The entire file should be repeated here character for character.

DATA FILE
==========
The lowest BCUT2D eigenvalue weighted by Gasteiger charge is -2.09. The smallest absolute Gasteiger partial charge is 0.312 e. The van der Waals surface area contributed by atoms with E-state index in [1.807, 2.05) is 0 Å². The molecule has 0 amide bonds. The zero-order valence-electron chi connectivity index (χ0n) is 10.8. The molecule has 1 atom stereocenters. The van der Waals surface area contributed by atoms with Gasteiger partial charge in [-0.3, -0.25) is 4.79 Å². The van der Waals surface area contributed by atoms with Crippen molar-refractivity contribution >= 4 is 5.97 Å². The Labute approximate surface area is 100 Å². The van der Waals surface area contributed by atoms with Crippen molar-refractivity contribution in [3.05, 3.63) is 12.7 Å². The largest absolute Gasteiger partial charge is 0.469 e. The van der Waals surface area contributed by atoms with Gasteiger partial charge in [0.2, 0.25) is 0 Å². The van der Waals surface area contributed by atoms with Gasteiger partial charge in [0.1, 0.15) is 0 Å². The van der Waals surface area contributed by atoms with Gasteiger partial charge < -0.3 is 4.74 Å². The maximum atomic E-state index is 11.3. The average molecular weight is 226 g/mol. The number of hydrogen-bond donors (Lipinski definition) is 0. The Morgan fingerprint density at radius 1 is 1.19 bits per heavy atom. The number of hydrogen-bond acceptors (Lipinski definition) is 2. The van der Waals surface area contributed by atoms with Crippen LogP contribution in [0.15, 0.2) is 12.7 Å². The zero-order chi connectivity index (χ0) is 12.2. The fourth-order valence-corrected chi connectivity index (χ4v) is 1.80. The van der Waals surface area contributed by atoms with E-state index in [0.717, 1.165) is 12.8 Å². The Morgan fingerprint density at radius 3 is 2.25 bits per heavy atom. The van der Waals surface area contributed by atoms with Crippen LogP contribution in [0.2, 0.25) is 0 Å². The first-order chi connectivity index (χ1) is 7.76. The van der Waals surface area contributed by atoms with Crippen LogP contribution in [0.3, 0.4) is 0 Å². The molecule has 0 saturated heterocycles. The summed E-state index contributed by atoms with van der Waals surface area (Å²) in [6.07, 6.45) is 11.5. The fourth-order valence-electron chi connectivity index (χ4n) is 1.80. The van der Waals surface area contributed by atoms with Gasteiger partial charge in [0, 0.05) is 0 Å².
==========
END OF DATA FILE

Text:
The lowest BCUT2D eigenvalue weighted by Gasteiger charge is -2.09. The smallest absolute Gasteiger partial charge is 0.312 e. The van der Waals surface area contributed by atoms with E-state index in [1.807, 2.05) is 0 Å². The molecule has 0 amide bonds. The zero-order valence-electron chi connectivity index (χ0n) is 10.8. The molecule has 1 atom stereocenters. The van der Waals surface area contributed by atoms with Gasteiger partial charge in [-0.3, -0.25) is 4.79 Å². The van der Waals surface area contributed by atoms with Crippen molar-refractivity contribution >= 4 is 5.97 Å². The Labute approximate surface area is 100 Å². The van der Waals surface area contributed by atoms with Crippen molar-refractivity contribution in [3.05, 3.63) is 12.7 Å². The largest absolute Gasteiger partial charge is 0.469 e. The van der Waals surface area contributed by atoms with Gasteiger partial charge in [0.2, 0.25) is 0 Å². The van der Waals surface area contributed by atoms with Gasteiger partial charge in [0.1, 0.15) is 0 Å². The van der Waals surface area contributed by atoms with Gasteiger partial charge < -0.3 is 4.74 Å². The maximum atomic E-state index is 11.3. The average molecular weight is 226 g/mol. The number of hydrogen-bond donors (Lipinski definition) is 0. The Morgan fingerprint density at radius 1 is 1.19 bits per heavy atom. The number of hydrogen-bond acceptors (Lipinski definition) is 2. The van der Waals surface area contributed by atoms with Crippen LogP contribution in [0.15, 0.2) is 12.7 Å². The zero-order chi connectivity index (χ0) is 12.2. The fourth-order valence-corrected chi connectivity index (χ4v) is 1.80. The van der Waals surface area contributed by atoms with E-state index in [0.717, 1.165) is 12.8 Å². The Morgan fingerprint density at radius 3 is 2.25 bits per heavy atom. The van der Waals surface area contributed by atoms with Crippen LogP contribution in [0.2, 0.25) is 0 Å². The first-order chi connectivity index (χ1) is 7.76. The van der Waals surface area contributed by atoms with Crippen LogP contribution in [0.3, 0.4) is 0 Å². The molecule has 0 saturated heterocycles. The summed E-state index contributed by atoms with van der Waals surface area (Å²) in [6.07, 6.45) is 11.5. The fourth-order valence-electron chi connectivity index (χ4n) is 1.80. The van der Waals surface area contributed by atoms with Gasteiger partial charge in [0, 0.05) is 0 Å².